Vote for Blinkers to Speak at SXSW 2016
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Aug 11, 2015

Vote for Blinkers to Speak at SXSW 2016

The SXSW Interactive PanelPicker is open and that means you can sign up, log in, and vote for your favorite sessions for next year’s event. Like usual, SXSW Interactive received a record number of speaking proposals.


The SXSW Interactive PanelPicker is open and that means you can sign up, log in, and vote for your favorite sessions for next year’s event. As usual, SXSW Interactive received a record number of speaking proposals. The unique design of the PanelPicker is that 30% of a proposal’s “score” is determined by community votes. This is your chance to have your voice heard—community voting is an essential part of the decision-making process and it’s really easy.

Vote For My PanelPicker Idea SXSW 2016
Vote For My PanelPicker Idea SXSW 2016

Each voter can vote once per proposal—don’t forget to leave a constructive comment about the proposals you vote on. Have a question for us about our sessions? This is also a great place to post all of your questions.

Last year we were delighted to send Jeff and Laura to speak. So what’s better than one session proposal by Blinkers? How about FOUR session proposals by Blinkers?

This year we’ve crafted four unique talks for the SXSW community’s consideration. But don’t wade through the 3,500 submitted proposals in the PanelPicker. Here they are for easy consumption (and voting)!

SXSW Voting Breakout
SXSW Voting Breakout

From Bob Ross to Buy Nothing: Our Session Proposals

Mindfulness & Balance in an Always-On World
Roxane Neal & Jayde Pryzgoda

A life well-lived requires you to manage your self—attention, stress, priorities, and renewal—to offset cognitive overload. Our hyper-connected, multi-device world of 24/7 notifications, social media, and wearables has a measurable negative impact. Online activity and multitasking is reducing our ability to form memories and make meaning. Technology blurs work and personal time; how do we identify that line? Pulling back on technology may be the solution. Hear from tech pros who choose to reduce their technology use. Learn how to clear your mind, prioritize attention, and make room for focus and creativity with mindfulness, cognitive behavioral therapy, and tips on cutting tech use back.

Tom Columbus & Roxane Neal

You’ve been doing UX for some time. You have a process that allows you to discover, test, and iterate in order to create the best user experience possible. Do you apply those same practices to everyday scenarios in your own life? What would a user journey of your day look like? What about the people who interact with you? Can YOU be a better product? One that brings “delight” to its users? With the help of UX Researcher Roxane Neal, UX Designer Tom Columbus plans to find out by conducting a 10-week sprint on improving the usability and interactions of the product that is Tom Columbus by applying these principles: Simplify, create value, delight users, onboarding, micro-interactions.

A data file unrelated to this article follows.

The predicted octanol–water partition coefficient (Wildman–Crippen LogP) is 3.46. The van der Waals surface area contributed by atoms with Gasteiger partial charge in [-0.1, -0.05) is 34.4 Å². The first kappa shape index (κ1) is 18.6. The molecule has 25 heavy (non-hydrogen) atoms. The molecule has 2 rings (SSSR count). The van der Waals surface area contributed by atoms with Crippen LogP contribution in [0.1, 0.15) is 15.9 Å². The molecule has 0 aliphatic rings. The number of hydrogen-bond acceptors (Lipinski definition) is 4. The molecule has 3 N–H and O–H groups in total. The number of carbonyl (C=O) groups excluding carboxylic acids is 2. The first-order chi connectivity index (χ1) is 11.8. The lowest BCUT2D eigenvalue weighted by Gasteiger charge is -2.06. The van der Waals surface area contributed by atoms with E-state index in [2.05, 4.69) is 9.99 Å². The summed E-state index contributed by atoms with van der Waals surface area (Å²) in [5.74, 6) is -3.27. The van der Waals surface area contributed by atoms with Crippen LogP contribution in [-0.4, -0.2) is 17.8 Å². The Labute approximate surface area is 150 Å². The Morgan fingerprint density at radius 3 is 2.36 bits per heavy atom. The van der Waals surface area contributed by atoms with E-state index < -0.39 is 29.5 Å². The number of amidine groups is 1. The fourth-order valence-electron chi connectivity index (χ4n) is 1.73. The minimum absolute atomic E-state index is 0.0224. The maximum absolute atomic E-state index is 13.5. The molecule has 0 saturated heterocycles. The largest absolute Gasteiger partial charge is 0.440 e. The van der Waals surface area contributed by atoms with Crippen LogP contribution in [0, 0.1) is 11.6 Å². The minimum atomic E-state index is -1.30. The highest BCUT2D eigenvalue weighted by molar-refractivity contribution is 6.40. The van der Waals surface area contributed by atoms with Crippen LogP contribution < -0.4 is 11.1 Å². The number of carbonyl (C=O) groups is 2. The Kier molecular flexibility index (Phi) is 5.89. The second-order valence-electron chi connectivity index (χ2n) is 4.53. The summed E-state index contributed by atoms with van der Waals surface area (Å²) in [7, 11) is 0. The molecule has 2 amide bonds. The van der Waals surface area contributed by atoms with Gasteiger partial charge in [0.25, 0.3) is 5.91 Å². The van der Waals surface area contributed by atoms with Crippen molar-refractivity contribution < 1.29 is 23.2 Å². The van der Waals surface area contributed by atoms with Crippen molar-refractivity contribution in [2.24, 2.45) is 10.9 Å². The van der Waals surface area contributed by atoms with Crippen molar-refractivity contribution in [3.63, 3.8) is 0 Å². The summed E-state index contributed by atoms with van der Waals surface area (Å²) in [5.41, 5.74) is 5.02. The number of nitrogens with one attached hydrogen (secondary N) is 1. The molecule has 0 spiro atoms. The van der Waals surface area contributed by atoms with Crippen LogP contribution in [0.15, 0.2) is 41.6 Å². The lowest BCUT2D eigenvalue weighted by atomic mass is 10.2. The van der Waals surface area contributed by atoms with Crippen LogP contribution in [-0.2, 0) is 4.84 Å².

Happy Little Tingles: Exploring ASMR
Darshana Tuladhar

Bob Ross. Crinkle. Click. Tap. Shhh. Brushing. Snip.

What ties these random words together? All are common triggers for Autonomous Sensory Meridian Response (ASMR). ASMR is a perceptual experience described as a relaxing, tingling sensation in response to particular visual and/or auditory stimuli. Made popular through YouTube videos dedicated to this sensation, some question ASMR’s existence. Others argue there is a spectrum of how people experience and feel ASMR.

Uncover the mysteries of ASMR as we explore its origins, investigate and recreate the tingles by conducting a quick and dirty qualitative study, discuss implications, and propose how to leverage this delightful sensation.

Buy Nothing! UX of Hyper-Local Gift Economies
Amy Dickson & Deborah Gassner

Give where you live is hardly a new concept, but fusing hyper-local charitable outreach efforts with social media is. With local blogs becoming the de facto source for news, and platforms like Nextdoor growing in popularity, social networks are having a startling scalable effect on local communities. Buy Nothing online groups are a perfect example of the user experience principle of content in context: What you need, where you need it, and when. Join us as we unpack the implications of gift economies on the global markets, human goodwill, our landfills and watersheds, and how disparate neighbors are connecting using new media tools.

We Appreciate Your Votes

Voting is only open until September 4th, so we hope you’ll take the time and vote for one (or all!) of our sessions. Hopefully, we will see YOU in Austin next March!